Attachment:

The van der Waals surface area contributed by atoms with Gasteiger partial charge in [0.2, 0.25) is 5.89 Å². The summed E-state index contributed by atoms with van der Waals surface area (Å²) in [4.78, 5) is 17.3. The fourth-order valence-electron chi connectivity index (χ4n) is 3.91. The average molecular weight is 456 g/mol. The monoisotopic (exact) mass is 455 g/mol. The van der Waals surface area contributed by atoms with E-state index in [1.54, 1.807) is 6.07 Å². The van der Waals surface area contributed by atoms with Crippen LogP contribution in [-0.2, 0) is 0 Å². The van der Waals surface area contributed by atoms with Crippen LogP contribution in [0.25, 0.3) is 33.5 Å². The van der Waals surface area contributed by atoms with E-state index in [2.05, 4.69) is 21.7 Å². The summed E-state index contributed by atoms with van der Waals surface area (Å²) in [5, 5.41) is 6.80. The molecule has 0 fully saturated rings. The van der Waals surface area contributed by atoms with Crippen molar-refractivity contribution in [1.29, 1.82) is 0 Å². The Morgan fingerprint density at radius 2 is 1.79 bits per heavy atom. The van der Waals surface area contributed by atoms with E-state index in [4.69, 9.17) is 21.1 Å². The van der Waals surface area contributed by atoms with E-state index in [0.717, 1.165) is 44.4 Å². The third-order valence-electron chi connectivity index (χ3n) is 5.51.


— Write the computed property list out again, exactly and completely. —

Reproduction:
The van der Waals surface area contributed by atoms with Gasteiger partial charge in [0.2, 0.25) is 5.89 Å². The summed E-state index contributed by atoms with van der Waals surface area (Å²) in [4.78, 5) is 17.3. The fourth-order valence-electron chi connectivity index (χ4n) is 3.91. The average molecular weight is 456 g/mol. The monoisotopic (exact) mass is 455 g/mol. The van der Waals surface area contributed by atoms with E-state index in [1.54, 1.807) is 6.07 Å². The van der Waals surface area contributed by atoms with Crippen LogP contribution in [-0.2, 0) is 0 Å². The van der Waals surface area contributed by atoms with Crippen LogP contribution in [0.25, 0.3) is 33.5 Å². The van der Waals surface area contributed by atoms with E-state index in [2.05, 4.69) is 21.7 Å². The summed E-state index contributed by atoms with van der Waals surface area (Å²) in [5, 5.41) is 6.80. The molecule has 0 fully saturated rings. The van der Waals surface area contributed by atoms with Crippen molar-refractivity contribution in [1.29, 1.82) is 0 Å². The Morgan fingerprint density at radius 2 is 1.79 bits per heavy atom. The van der Waals surface area contributed by atoms with E-state index in [4.69, 9.17) is 21.1 Å². The van der Waals surface area contributed by atoms with E-state index in [0.717, 1.165) is 44.4 Å². The third-order valence-electron chi connectivity index (χ3n) is 5.51.